Holding Others Accountable + Trust Tips

It’s vastly important to understand how much accountability builds trust in culture. When leaders don’t hold people accountable, the opposite is true. People feel it’s unfair: “Well, look what he did….and he got off free!”

It creates a sense of disappointment, inequity, and insecurity. You see this a lot in families where discipline is inconsistent, where a parent will hold one child accountable and not another, or will hold a child accountable in one situation and not another.

The Fight

This was probably one of my most disappointing moments in my life (that relates to my family). For whatever reason, my brother approached me at band practice and tried fighting me. It was funny because I was just standing on the field, waiting for the instructor to hit the “go,” and then my brother said something blatantly rude, like he always does.

I was like, “huh?” And then I defended myself when he got completely belligerent. So, his friend at the time, who’s still the biggest asshole today, took him home before me so he can tell my mother what happened. I got home and both my mother and him teamed up on me. She literally listened to his story without hearing my side, even if she knew how manipulative he was. This is an example of her holding me accountable for something I didn’t do versus sitting us both down and saying, “hey, enough. What happened — happened. Get up stairs.”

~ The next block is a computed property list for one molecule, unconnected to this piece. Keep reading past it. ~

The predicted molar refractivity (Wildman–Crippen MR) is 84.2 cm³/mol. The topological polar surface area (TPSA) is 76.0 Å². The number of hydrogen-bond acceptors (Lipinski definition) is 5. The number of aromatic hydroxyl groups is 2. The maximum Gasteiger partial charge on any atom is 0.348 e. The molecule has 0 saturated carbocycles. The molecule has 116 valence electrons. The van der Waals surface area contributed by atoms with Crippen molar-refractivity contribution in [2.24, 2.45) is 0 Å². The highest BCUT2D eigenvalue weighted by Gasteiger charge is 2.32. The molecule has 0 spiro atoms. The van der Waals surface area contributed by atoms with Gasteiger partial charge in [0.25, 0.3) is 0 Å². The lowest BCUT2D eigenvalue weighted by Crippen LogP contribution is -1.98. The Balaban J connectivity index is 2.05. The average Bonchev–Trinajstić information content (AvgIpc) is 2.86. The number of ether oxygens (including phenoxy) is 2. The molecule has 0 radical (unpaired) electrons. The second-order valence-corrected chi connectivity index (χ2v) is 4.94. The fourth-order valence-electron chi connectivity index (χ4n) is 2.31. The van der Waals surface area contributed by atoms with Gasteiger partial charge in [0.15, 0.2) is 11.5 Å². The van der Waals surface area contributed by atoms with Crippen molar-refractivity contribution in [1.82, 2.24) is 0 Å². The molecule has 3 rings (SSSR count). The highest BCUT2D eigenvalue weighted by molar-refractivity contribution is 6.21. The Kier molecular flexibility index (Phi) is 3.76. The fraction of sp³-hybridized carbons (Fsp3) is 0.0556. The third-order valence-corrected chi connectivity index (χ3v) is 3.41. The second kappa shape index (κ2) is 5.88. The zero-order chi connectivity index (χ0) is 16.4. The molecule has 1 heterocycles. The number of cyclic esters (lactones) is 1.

Trust Tips

  • Listen to your language and to your thoughts. When things go wrong and you find yourself blaming or accusing others, stop. Draw back and ask yourself, How can I close the window and focus on the mirror? In your mind, compare the difference in establishing trust between an approach of blaming and pointing fingers versus an approach of taking personal responsibility.
  • At work, Practice Accountability by holding your direct reports accountable for their actions. Always clarify expectations first so that everyone knows what they’re accountable for and by when. When people account to you, allow them to evaluate themselves first against the results you’ve agreed upon (most people will be tough on themselves than you’ll be); then follow through with the agreed-upon or natural consequences of people performing (or not). Remember, the people you rely upon most in your company — the performers — like to be held accountable and want others to be held accountable, too.
  • Look for ways to create an environment of accountability in your home. Set up trust talks with your partner on matter you’ve agree to work together on, such as finances. Create agreements with your children concerning their responsibilities at home, and include consequences — both natural and logical, both good and bad. Follow through on your agreements. Give family members a person — and a culture — they can trust.

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